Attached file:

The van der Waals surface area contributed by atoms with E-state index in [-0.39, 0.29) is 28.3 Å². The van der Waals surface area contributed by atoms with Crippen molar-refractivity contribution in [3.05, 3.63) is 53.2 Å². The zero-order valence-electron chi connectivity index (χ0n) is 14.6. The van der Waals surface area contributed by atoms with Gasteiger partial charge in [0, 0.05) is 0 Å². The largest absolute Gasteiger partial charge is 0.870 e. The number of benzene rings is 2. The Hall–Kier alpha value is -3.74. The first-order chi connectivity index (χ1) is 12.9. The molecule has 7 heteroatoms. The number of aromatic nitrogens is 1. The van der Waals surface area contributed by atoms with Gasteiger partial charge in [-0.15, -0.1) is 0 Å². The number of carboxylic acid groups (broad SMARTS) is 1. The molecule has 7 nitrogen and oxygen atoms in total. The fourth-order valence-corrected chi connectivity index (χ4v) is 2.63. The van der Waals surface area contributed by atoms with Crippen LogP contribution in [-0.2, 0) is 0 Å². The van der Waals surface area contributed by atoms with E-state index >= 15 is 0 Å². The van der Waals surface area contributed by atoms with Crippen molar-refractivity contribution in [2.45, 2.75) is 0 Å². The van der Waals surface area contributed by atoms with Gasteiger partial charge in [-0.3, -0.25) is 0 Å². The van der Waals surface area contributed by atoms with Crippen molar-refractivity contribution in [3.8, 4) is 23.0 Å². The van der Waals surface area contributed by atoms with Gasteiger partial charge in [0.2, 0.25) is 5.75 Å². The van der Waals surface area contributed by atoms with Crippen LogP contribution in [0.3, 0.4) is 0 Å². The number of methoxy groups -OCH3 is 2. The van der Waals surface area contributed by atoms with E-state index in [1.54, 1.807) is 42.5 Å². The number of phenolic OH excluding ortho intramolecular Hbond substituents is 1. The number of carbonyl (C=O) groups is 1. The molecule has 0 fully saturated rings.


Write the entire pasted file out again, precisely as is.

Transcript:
The van der Waals surface area contributed by atoms with E-state index in [-0.39, 0.29) is 28.3 Å². The van der Waals surface area contributed by atoms with Crippen molar-refractivity contribution in [3.05, 3.63) is 53.2 Å². The zero-order valence-electron chi connectivity index (χ0n) is 14.6. The van der Waals surface area contributed by atoms with Gasteiger partial charge in [0, 0.05) is 0 Å². The largest absolute Gasteiger partial charge is 0.870 e. The number of benzene rings is 2. The Hall–Kier alpha value is -3.74. The first-order chi connectivity index (χ1) is 12.9. The molecule has 7 heteroatoms. The number of aromatic nitrogens is 1. The van der Waals surface area contributed by atoms with Gasteiger partial charge in [-0.15, -0.1) is 0 Å². The number of carboxylic acid groups (broad SMARTS) is 1. The molecule has 7 nitrogen and oxygen atoms in total. The fourth-order valence-corrected chi connectivity index (χ4v) is 2.63. The van der Waals surface area contributed by atoms with Crippen LogP contribution in [-0.2, 0) is 0 Å². The van der Waals surface area contributed by atoms with E-state index >= 15 is 0 Å². The van der Waals surface area contributed by atoms with Crippen molar-refractivity contribution in [2.45, 2.75) is 0 Å². The van der Waals surface area contributed by atoms with Gasteiger partial charge in [-0.3, -0.25) is 0 Å². The van der Waals surface area contributed by atoms with Crippen molar-refractivity contribution in [3.8, 4) is 23.0 Å². The van der Waals surface area contributed by atoms with Gasteiger partial charge in [0.2, 0.25) is 5.75 Å². The van der Waals surface area contributed by atoms with Crippen LogP contribution in [0.3, 0.4) is 0 Å². The number of methoxy groups -OCH3 is 2. The van der Waals surface area contributed by atoms with E-state index in [1.54, 1.807) is 42.5 Å². The number of phenolic OH excluding ortho intramolecular Hbond substituents is 1. The number of carbonyl (C=O) groups is 1. The molecule has 0 fully saturated rings.